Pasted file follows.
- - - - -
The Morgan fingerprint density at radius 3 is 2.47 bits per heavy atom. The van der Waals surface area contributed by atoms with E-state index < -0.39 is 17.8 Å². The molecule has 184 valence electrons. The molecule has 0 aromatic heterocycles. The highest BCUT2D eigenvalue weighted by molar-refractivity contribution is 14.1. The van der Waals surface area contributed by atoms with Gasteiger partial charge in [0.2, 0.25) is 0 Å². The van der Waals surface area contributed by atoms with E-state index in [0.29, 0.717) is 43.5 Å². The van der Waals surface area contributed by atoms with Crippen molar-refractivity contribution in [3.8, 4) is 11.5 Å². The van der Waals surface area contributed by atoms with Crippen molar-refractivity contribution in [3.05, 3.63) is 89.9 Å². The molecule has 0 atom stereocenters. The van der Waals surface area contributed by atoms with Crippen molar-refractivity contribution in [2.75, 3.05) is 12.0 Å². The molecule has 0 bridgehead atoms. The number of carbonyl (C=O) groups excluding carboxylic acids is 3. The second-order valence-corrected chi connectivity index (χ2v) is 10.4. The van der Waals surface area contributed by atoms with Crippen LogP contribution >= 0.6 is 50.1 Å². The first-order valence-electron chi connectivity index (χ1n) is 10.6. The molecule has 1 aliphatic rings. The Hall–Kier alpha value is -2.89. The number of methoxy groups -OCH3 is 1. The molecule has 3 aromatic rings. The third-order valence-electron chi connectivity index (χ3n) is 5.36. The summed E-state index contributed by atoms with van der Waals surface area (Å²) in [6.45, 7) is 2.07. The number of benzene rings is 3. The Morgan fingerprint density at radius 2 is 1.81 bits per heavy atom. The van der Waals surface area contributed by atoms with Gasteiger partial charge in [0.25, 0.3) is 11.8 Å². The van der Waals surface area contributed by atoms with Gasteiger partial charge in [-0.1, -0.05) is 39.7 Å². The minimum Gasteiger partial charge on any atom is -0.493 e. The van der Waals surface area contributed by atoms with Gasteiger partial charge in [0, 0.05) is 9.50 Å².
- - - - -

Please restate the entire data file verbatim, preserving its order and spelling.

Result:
The Morgan fingerprint density at radius 3 is 2.47 bits per heavy atom. The van der Waals surface area contributed by atoms with E-state index < -0.39 is 17.8 Å². The molecule has 184 valence electrons. The molecule has 0 aromatic heterocycles. The highest BCUT2D eigenvalue weighted by molar-refractivity contribution is 14.1. The van der Waals surface area contributed by atoms with Gasteiger partial charge in [0.2, 0.25) is 0 Å². The van der Waals surface area contributed by atoms with E-state index in [0.29, 0.717) is 43.5 Å². The van der Waals surface area contributed by atoms with Crippen molar-refractivity contribution in [3.8, 4) is 11.5 Å². The van der Waals surface area contributed by atoms with Crippen molar-refractivity contribution in [3.05, 3.63) is 89.9 Å². The molecule has 0 atom stereocenters. The van der Waals surface area contributed by atoms with Crippen molar-refractivity contribution in [2.75, 3.05) is 12.0 Å². The molecule has 0 bridgehead atoms. The number of carbonyl (C=O) groups excluding carboxylic acids is 3. The second-order valence-corrected chi connectivity index (χ2v) is 10.4. The van der Waals surface area contributed by atoms with Crippen LogP contribution >= 0.6 is 50.1 Å². The first-order valence-electron chi connectivity index (χ1n) is 10.6. The molecule has 1 aliphatic rings. The Hall–Kier alpha value is -2.89. The number of methoxy groups -OCH3 is 1. The molecule has 3 aromatic rings. The third-order valence-electron chi connectivity index (χ3n) is 5.36. The summed E-state index contributed by atoms with van der Waals surface area (Å²) in [6.45, 7) is 2.07. The number of benzene rings is 3. The Morgan fingerprint density at radius 2 is 1.81 bits per heavy atom. The van der Waals surface area contributed by atoms with Gasteiger partial charge in [0.25, 0.3) is 11.8 Å². The van der Waals surface area contributed by atoms with Gasteiger partial charge in [-0.1, -0.05) is 39.7 Å². The minimum Gasteiger partial charge on any atom is -0.493 e. The van der Waals surface area contributed by atoms with Gasteiger partial charge in [0, 0.05) is 9.50 Å².